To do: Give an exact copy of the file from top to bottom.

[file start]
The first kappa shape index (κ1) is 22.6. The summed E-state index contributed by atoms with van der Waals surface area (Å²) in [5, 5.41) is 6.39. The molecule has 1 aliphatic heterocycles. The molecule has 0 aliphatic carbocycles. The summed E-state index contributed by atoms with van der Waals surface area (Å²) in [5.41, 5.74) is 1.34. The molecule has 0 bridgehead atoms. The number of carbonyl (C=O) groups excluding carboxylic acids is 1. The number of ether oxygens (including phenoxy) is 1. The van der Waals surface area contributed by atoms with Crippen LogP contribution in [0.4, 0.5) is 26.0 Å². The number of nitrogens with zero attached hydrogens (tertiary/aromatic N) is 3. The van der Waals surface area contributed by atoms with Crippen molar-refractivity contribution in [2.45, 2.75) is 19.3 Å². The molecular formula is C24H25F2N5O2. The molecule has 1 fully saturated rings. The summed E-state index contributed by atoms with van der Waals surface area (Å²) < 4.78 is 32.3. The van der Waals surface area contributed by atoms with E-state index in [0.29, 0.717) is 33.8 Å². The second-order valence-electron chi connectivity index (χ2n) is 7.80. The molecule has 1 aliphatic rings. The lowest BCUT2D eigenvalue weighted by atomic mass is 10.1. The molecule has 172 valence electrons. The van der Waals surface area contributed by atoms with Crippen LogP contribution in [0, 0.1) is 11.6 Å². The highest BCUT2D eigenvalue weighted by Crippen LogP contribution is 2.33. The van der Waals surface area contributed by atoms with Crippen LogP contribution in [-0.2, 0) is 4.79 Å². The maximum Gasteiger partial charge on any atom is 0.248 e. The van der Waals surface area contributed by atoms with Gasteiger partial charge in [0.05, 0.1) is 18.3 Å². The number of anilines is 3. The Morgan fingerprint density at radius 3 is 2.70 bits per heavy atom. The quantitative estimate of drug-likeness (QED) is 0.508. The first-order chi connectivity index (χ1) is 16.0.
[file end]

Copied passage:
The first kappa shape index (κ1) is 22.6. The summed E-state index contributed by atoms with van der Waals surface area (Å²) in [5, 5.41) is 6.39. The molecule has 1 aliphatic heterocycles. The molecule has 0 aliphatic carbocycles. The summed E-state index contributed by atoms with van der Waals surface area (Å²) in [5.41, 5.74) is 1.34. The molecule has 0 bridgehead atoms. The number of carbonyl (C=O) groups excluding carboxylic acids is 1. The number of ether oxygens (including phenoxy) is 1. The van der Waals surface area contributed by atoms with Crippen LogP contribution in [0.4, 0.5) is 26.0 Å². The number of nitrogens with zero attached hydrogens (tertiary/aromatic N) is 3. The van der Waals surface area contributed by atoms with Crippen molar-refractivity contribution in [2.45, 2.75) is 19.3 Å². The molecular formula is C24H25F2N5O2. The molecule has 1 fully saturated rings. The summed E-state index contributed by atoms with van der Waals surface area (Å²) < 4.78 is 32.3. The van der Waals surface area contributed by atoms with E-state index in [0.29, 0.717) is 33.8 Å². The second-order valence-electron chi connectivity index (χ2n) is 7.80. The molecule has 1 aliphatic rings. The lowest BCUT2D eigenvalue weighted by atomic mass is 10.1. The molecule has 172 valence electrons. The van der Waals surface area contributed by atoms with Crippen LogP contribution in [0, 0.1) is 11.6 Å². The highest BCUT2D eigenvalue weighted by Crippen LogP contribution is 2.33. The van der Waals surface area contributed by atoms with Crippen LogP contribution in [-0.2, 0) is 4.79 Å². The maximum Gasteiger partial charge on any atom is 0.248 e. The van der Waals surface area contributed by atoms with Gasteiger partial charge in [0.05, 0.1) is 18.3 Å². The number of anilines is 3. The Morgan fingerprint density at radius 3 is 2.70 bits per heavy atom. The quantitative estimate of drug-likeness (QED) is 0.508. The first-order chi connectivity index (χ1) is 16.0.